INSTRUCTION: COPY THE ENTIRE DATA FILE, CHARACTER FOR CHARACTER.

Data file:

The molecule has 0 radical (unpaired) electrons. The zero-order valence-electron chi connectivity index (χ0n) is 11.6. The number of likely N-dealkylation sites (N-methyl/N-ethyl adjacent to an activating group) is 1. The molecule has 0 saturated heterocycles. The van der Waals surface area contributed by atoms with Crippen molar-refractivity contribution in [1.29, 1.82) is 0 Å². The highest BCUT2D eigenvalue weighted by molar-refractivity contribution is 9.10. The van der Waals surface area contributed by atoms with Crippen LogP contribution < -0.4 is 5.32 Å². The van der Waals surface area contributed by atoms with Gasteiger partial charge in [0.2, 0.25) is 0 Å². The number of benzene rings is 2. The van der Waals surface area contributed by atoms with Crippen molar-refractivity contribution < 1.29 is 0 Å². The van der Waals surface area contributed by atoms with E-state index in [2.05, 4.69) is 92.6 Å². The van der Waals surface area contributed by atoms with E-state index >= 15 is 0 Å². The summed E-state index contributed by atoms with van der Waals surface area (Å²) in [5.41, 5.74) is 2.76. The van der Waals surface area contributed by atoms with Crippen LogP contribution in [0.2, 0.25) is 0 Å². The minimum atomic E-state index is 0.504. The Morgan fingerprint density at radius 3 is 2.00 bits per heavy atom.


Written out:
The molecule has 0 radical (unpaired) electrons. The zero-order valence-electron chi connectivity index (χ0n) is 11.6. The number of likely N-dealkylation sites (N-methyl/N-ethyl adjacent to an activating group) is 1. The molecule has 0 saturated heterocycles. The van der Waals surface area contributed by atoms with Crippen molar-refractivity contribution in [1.29, 1.82) is 0 Å². The highest BCUT2D eigenvalue weighted by molar-refractivity contribution is 9.10. The van der Waals surface area contributed by atoms with Crippen LogP contribution < -0.4 is 5.32 Å². The van der Waals surface area contributed by atoms with Gasteiger partial charge in [0.2, 0.25) is 0 Å². The number of benzene rings is 2. The van der Waals surface area contributed by atoms with Crippen molar-refractivity contribution < 1.29 is 0 Å². The van der Waals surface area contributed by atoms with E-state index in [2.05, 4.69) is 92.6 Å². The van der Waals surface area contributed by atoms with E-state index >= 15 is 0 Å². The summed E-state index contributed by atoms with van der Waals surface area (Å²) in [5.41, 5.74) is 2.76. The van der Waals surface area contributed by atoms with Crippen LogP contribution in [0.2, 0.25) is 0 Å². The minimum atomic E-state index is 0.504. The Morgan fingerprint density at radius 3 is 2.00 bits per heavy atom.